Recognizing Sepsis Awareness Month
Premature infants enter the world in a fragile state. Without the immune systems of full-term babies, they have an increased risk for complications and require special care that often includes a stay in the neonatal intensive care unit. One complication that can affect premature infants is sepsis, a life-threatening illness, which is recognized during the month of September with Sepsis Awareness Month.
Sepsis is a severe infection that is found in the blood and spreads throughout the body. There are a variety of symptoms, including apnea (difficulty breathing), decreased heart rate, temperature instability and pale or mottled coloring or jaundice.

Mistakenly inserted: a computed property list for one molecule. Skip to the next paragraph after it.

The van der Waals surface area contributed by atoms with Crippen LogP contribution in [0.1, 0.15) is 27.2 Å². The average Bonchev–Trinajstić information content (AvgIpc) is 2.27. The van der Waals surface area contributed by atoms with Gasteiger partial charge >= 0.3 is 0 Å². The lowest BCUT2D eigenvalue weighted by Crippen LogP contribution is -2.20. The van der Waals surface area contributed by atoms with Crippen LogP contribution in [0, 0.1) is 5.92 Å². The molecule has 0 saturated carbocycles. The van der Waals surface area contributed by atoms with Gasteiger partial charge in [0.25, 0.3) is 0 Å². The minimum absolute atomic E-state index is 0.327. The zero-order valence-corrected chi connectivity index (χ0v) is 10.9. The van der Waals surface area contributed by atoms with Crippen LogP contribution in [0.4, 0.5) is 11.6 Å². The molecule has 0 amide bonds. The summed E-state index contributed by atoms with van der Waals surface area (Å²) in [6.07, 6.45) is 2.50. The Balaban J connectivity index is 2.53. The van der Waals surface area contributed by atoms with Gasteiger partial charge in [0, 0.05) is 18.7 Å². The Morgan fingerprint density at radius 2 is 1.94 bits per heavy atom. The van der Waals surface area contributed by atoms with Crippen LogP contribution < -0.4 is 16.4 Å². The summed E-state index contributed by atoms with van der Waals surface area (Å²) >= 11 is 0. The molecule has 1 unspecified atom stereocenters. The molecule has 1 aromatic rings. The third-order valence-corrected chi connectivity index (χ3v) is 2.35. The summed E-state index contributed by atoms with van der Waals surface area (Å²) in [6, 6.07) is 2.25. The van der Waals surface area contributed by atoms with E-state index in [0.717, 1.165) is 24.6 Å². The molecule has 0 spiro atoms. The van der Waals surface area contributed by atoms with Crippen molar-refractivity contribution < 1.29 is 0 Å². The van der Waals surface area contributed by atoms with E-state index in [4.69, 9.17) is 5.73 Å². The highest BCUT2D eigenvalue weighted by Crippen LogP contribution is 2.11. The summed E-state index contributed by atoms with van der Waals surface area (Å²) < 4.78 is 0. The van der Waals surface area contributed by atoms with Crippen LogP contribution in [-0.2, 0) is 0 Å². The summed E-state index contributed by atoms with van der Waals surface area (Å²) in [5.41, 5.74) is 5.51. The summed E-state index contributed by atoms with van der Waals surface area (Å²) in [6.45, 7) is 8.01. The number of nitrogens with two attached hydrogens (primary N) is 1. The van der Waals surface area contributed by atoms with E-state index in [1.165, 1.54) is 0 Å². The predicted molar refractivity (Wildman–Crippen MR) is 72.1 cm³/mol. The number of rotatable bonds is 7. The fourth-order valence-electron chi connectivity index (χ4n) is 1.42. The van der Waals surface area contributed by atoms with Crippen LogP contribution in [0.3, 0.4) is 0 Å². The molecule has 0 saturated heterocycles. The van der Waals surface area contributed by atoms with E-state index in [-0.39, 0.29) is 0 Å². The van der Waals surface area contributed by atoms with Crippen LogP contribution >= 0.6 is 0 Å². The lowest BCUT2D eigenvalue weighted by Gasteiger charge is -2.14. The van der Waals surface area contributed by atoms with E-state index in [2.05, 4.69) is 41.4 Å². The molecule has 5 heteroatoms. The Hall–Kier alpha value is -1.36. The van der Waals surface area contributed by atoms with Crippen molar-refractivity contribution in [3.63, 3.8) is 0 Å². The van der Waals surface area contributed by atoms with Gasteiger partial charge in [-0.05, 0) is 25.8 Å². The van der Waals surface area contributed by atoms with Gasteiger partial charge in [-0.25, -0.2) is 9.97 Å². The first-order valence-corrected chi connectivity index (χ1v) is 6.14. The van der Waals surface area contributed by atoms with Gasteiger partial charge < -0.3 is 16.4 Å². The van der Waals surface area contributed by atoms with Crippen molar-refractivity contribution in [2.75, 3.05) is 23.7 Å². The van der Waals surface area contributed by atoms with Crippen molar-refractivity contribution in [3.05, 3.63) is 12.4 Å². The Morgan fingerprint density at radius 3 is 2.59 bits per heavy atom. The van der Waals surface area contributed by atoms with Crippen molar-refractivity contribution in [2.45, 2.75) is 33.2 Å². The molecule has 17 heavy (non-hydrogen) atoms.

While this infection can be a cause for concern, studies have shown that breastmilk lowers the risk of late-onset sepsis, or sepsis that occurs after the first week of life. In fact, every 0.15 ounces of human milk per pound that a very low birth weight infant receives during the first 28 days of life decreases the odds of sepsis by almost 20 percent.
When a mother’s own milk is not available, Mothers’ Milk Bank of North Texas provides fragile babies with miraculous, life-saving donor human milk, and helps protect them from complications such as this. For more information about donor milk, click here.